Beat one egg with a tablespoon of milk in a shallow dish, place next to fish. Pour a half cup of Panko bread crumbs into a shallow dish and mix with one tablespoon (more if desired) Old Bay or other fish seasoning. Place next to egg/milk mixture, near the frying pan. Dredge the fish pieces in the egg, then coat in the Panko. Start cooking the thicker pieces first, the thin pieces only need a couple of minutes. Turn half way through. When done put on a paper towel in a shallow serving dish.

Slice desired amount of cauliflower in 1/2 inch strips, place in steamer but don't start cooking until fish is about half-cooked (about 5 minutes). Don't overcook! When done put in a shallow serving dish on top of the cooked rice and sprinkle with oil and herbes de provence.

If you have big appetites, serve with warmed buns or multigrain bread and butter.

Salad is best with mixed greens, add berries, dill, chives, sliced cherry tomatoes, even nasturtium flowers in season, with a lighter oil/vinegar Italian style dressing.

A good French Sancerre or a New Zealand Sauvignon blanc wine, with herbal and mineral notes, complements the food.

The idea behind this meal is to create a subtle blend of flavors, not to overwhelm the palate; definitely not recommended for smokers, they won't taste a thing!

By Professor Batty

Comments: 1 

Thursday, September 08, 2022

Breaking News:

The Queen is Dead, Long Live the King

“It’s good to be king.” ~ Mel Brooks

The only Queen of England I’ve ever known is dead.

Actually, our acquaintance was limited to postage stamps.

The back of her head had been licked more than any other person in history.

Some might even say that she was “stuck-up.”

As a child I had often wondered about what it must have been like to be Prince Charles.

When I was older I realized that it probably wasn’t much fun.

By Professor Batty

Comments: 0 

Wednesday, September 07, 2022

Wednesdays in Iceland - #2

Hotel Borg
One the truly venerable hotels in Reykjavík is the Hotel Borg. It still looks pretty much the same as it did twenty years ago (when I took the above photo) and the lobby and restaurant have been restored with an Art Deco Theme. The rooms have been redone, however, in varying shades of “greige,” which is now a universal decor affliction, I’m afraid.

It is priced on the higher end due to its central location (adjoining Alþing, Dómkirkjan, and Austurvöllur) and is an even more expensive hassle if you have a car. I stayed there in 2000 when good package deals could be had—and Iceland had a tenth of the number of visitors as it does now. I had actually thought about staying there again during my upcoming trip, but I found a nicer place nearby that is even more convenient and it has a kitchen! (I’ll feature it next week,)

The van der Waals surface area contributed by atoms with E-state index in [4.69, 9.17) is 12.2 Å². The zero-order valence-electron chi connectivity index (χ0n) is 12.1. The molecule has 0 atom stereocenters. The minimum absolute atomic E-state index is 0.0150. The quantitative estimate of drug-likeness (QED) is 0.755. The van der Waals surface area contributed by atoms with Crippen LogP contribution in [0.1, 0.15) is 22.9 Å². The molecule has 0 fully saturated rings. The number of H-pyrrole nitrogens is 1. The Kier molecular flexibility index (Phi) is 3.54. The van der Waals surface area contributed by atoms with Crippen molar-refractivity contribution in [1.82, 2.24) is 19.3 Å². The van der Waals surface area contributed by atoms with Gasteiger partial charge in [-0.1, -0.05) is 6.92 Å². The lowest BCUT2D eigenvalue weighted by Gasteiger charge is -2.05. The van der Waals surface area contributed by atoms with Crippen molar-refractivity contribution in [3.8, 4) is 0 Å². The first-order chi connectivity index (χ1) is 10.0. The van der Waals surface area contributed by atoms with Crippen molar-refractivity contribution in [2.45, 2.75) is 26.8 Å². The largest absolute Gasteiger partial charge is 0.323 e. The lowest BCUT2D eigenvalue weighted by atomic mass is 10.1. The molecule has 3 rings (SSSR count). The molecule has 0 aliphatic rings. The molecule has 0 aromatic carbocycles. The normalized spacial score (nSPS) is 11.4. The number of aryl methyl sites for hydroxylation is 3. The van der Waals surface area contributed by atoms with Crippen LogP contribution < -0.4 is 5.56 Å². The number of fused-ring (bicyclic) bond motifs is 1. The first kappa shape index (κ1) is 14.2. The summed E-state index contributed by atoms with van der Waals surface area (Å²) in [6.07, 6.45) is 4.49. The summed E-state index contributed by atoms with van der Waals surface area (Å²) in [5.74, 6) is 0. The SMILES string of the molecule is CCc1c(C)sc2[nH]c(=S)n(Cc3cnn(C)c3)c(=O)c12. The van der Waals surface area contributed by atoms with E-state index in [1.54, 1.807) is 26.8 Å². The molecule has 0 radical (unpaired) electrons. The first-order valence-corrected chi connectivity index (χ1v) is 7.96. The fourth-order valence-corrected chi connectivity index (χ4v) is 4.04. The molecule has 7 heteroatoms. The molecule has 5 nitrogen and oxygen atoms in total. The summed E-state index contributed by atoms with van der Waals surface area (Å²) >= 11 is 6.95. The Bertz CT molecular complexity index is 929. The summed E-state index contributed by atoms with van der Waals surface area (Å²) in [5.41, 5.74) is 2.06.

Still, if money were no object, the two-floor tower suite in the Hotel Borg is tres chic, as well it should be for $1200 a night.

By Professor Batty

Comments: 0 

Monday, September 05, 2022

Music Monday #13

This is the song Bob Dylan “ruined” but John Cruz repairs, performed live in Honolulu’s Kapi’olani park.

By Professor Batty

Comments: 0 

Friday, September 02, 2022

Fall Fête

Archipelago Books is an independent publisher located in Brooklyn, New York.

They specialize in books in translation; works they have deemed worthy of a wider readership. My connection to them is with the Icelandic author Halldór Laxness (the laughing man seen above) and buying those titles of his that they have released: The Great Weaver From Kashmir (2008), Wayward Heroes (2016), and Salka Valka (2022). They have been supportive of me as well, linking to my other blog: Laxness in Translation. Later in the month they will be having a “Fête”, a chance for like-minded individuals to meet over libations and canapés, and I have been invited! It would certainly be interesting and it would definitely take me out of my comfort zone. Translator Philip Roughton will probably be there—meeting him for a translation nerd like myself would be like meeting Bob Dylan!

I am really in debt to Archipelago; they have been exemplary in their efforts to raise the level of Literature with high-quality yet affordable editions. This fête would be quite a trip to arrange on such short notice, however, as well as being breathtakingly expensive for three hours of canapes and libations.

YOLO, I guess?

By Professor Batty

Comments: 2